John Graden

If someone says, “they are practicing religiously,” what does that mean to you? Does it mean they never miss a martial arts workout? Or, does it mean martial arts is their religion? As I discovered through the years, the answer to that question depends on whom you ask.

Before I tell you these stories, let me say I see nothing wrong with an instructor acknowledging or referencing his or her religious beliefs in class. This is not about that.
Over 20-years ago, the local newspaper did an article on my brother Jim, and myself. In the article I mentioned something to the effect that forms training were more than just exercise, they are like a moving meditation. The following week I received a phone call at the school from a woman who had read the article. She told me that her son had trained in Texas with a prominent instructor whom I will not name here. As a brown belt, her son was in a bad car wreck. He had serious damage to his head and neck. Part of the damage seriously effected his equilibrium. He could no longer walk straight. Though the doctors said he shouldn’t do any activities, she told me that her son’s instructor would come by the house to help him regain some balance and mobility. As I listened to this story, I thought this was going to be another martial arts success story of how martial arts restored his equilibrium and so on. Boy was I wrong.

She told me then that she had read the article in the paper and now understood the source of the mind-power the instructor had over her son. It was clear to her now that the martial arts instructor had her son brainwashed to disobey doctor’s orders. She then proceeded to tear into me and the arts for being involved in eastern, anti-Christian activities.

Two-years later I began teaching an accredited karate course at a local Junior College. Over and over again the head of the physical education department emphasized to me that I must not get into any meditation, spiritual aspects, or eastern religion in the class. I was surprised at how often he brought this up and how adamant he was about it. I taught a very physical class that had nothing to do with eastern anything. Still, he implied that his warnings were, “coming from the top.”

The class was sold-out every semester for the four years I taught it. I was told that I brought more television and newspaper coverage to the sports program than any other program, including their basketball team, in the school’s history.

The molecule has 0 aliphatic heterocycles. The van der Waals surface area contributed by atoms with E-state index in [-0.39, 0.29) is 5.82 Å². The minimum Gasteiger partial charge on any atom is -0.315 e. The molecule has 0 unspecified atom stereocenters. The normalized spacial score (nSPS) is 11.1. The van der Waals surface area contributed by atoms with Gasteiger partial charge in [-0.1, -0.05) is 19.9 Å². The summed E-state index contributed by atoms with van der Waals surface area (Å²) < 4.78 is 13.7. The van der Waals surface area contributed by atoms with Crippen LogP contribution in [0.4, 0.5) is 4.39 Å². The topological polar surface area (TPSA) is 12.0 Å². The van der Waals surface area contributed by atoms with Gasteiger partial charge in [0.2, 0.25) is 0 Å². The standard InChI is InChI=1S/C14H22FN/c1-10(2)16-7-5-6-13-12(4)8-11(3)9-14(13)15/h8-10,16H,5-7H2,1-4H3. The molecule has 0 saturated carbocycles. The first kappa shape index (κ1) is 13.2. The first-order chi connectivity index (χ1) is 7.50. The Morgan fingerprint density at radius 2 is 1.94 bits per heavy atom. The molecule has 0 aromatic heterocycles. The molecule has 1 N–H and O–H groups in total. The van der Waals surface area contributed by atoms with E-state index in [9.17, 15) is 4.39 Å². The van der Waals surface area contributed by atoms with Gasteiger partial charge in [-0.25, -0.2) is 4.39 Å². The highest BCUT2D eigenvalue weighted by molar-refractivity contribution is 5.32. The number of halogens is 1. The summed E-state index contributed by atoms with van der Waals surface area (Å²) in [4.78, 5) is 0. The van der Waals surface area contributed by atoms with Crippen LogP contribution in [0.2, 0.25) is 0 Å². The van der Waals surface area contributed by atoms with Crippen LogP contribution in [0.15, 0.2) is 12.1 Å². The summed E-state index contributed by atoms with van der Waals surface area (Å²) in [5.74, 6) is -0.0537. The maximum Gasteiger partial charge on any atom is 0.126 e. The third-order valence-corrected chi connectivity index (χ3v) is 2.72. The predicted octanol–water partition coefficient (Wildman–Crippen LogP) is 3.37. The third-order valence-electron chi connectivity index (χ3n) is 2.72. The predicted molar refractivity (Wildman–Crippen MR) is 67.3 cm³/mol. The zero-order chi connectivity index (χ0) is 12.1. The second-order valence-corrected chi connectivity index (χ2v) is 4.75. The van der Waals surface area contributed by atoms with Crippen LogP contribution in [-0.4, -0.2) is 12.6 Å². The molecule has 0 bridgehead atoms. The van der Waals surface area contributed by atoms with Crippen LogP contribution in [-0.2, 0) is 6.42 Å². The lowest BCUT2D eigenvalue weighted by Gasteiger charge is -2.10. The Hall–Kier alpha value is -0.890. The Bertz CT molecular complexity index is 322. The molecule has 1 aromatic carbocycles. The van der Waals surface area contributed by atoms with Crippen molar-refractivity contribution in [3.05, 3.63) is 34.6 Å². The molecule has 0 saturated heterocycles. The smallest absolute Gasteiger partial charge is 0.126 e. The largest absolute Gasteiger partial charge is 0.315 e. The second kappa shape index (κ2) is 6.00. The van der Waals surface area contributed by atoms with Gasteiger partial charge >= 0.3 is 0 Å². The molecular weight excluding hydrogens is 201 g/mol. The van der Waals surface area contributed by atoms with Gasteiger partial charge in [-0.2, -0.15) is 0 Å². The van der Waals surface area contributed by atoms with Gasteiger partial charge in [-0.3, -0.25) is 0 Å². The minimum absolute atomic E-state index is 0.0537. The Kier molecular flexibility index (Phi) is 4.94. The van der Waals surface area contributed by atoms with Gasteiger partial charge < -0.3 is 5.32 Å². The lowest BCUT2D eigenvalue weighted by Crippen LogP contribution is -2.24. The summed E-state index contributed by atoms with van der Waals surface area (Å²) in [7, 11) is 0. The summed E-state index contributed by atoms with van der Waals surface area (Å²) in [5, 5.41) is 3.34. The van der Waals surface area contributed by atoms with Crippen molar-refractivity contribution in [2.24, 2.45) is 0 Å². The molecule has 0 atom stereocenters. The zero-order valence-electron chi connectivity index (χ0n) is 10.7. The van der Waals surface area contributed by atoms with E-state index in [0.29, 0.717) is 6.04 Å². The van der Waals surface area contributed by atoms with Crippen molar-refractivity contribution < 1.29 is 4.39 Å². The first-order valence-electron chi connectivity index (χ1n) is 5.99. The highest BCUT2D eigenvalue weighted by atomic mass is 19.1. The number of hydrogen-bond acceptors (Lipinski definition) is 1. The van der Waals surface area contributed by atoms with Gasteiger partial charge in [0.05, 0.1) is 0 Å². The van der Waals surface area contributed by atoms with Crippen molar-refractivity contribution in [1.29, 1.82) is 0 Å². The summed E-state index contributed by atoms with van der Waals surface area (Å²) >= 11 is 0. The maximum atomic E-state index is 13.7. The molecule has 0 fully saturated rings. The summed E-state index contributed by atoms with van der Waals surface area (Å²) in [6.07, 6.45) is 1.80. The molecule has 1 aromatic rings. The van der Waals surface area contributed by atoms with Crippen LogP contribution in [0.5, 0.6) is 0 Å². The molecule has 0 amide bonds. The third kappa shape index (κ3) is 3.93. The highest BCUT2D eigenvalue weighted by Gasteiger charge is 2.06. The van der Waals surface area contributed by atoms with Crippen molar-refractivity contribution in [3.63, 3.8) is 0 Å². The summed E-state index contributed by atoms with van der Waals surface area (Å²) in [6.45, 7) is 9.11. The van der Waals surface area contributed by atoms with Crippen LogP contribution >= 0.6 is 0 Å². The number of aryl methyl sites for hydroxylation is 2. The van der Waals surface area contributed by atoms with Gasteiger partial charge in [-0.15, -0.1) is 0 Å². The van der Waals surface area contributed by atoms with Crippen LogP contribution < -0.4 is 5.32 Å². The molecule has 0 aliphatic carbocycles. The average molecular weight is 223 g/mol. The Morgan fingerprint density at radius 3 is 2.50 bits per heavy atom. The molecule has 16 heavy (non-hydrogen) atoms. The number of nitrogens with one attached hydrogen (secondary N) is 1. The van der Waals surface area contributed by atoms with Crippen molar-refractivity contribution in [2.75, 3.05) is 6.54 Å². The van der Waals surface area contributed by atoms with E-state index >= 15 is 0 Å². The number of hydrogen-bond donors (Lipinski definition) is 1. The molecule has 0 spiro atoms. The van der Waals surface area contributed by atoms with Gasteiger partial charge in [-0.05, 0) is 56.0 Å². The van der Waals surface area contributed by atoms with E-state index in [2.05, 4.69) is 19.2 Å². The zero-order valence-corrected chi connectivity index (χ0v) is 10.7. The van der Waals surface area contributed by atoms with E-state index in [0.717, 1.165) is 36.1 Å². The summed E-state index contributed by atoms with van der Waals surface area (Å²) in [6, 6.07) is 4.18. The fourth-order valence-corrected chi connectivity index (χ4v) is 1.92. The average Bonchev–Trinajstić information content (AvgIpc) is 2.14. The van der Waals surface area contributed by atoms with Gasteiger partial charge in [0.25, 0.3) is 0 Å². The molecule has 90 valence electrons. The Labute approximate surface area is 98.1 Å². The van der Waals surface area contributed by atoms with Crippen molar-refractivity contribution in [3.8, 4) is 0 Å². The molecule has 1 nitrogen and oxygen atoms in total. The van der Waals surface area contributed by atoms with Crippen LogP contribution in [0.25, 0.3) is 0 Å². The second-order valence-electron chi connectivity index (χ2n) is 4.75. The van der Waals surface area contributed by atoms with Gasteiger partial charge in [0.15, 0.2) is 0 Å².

Incredibly, I was fired. Why? The Students for Christ petitioned the school successfully to have my class, yoga, and eastern humanities removed as our eastern roots meant we were anti-Christian. Keep in mind that this was in 1985 right at the beginning of the mid-80s Moral Majority, Pat Robertson, Meese Commission push towards a return to the America of the 50s. Though I was upset and frustrated, I turned a negative into a positive and opened my school, which went on to, do very well and here I am.

Still, though that was 20-years ago, these perceptions of the martial arts as an anti-Christian activity still exist. Recently, I picked up a book called Larson’s New Book of Cults. Larson is a radio host, and author of 18 books, videos, and is a regular on the talk show circuit. His specialty seems to be detailing how cults, New Age thinking, and other phenomena deviate from the “Christian truth” as he describes it.

In this book, between the chapters on Charles Manson and Mind Sciences, Larson has a chapter on the martial arts. While most of the chapter traces the roots and histories of the various arts, there are a number of warnings to the reader about how the religious underpinnings of martial arts are contrary to the Christian doctrine. Larson says that, “As martial arts spread beyond the monastery to the fields of war, some of the religious flavor was lost. But the essential belief system behind these disciplines has never been completely abandoned, even today.”

Interestingly, Larson cites that, “Traditional Eastern senseis will possibly present the arts as a religion with meditation techniques and idolatrous trappings. Western instructors will more likely emphasize the initial sport stages and appear to a more casual fascination with the arts as a fad.”

Larson’s biggest concern seems to be that, “Whether the form of martial arts is based on the Zen or Taoist philosophy of naturalism or the doctrine of illusion found in Buddhism, the philosophical basis of both explicitly deny the blood atonement of Christ. The Christian practitioner of the martial arts must ask himself whether or not any involvement in such physical disciplines implies an inherent approval of the religious principles behind them.”

The reason I bring this up is not to say he is right or wrong. My goal is to illustrate how, through my own experiences and research, martial arts is still considered a religious activity by many. Is it to you? I’d like to know what our readers think on this subject. I’m interested in knowing if you’ve encountered similar concerns in your community. How do you deal with the dichotomous nature of eastern and western philosophy? While many schools easily accept meditation as part of class, how would these same schools feel about replacing meditation with prayer? Again, I’m not saying either way is right or wrong, I’m curious about the subject of martial arts and religion and would like to know what your thoughts are on it.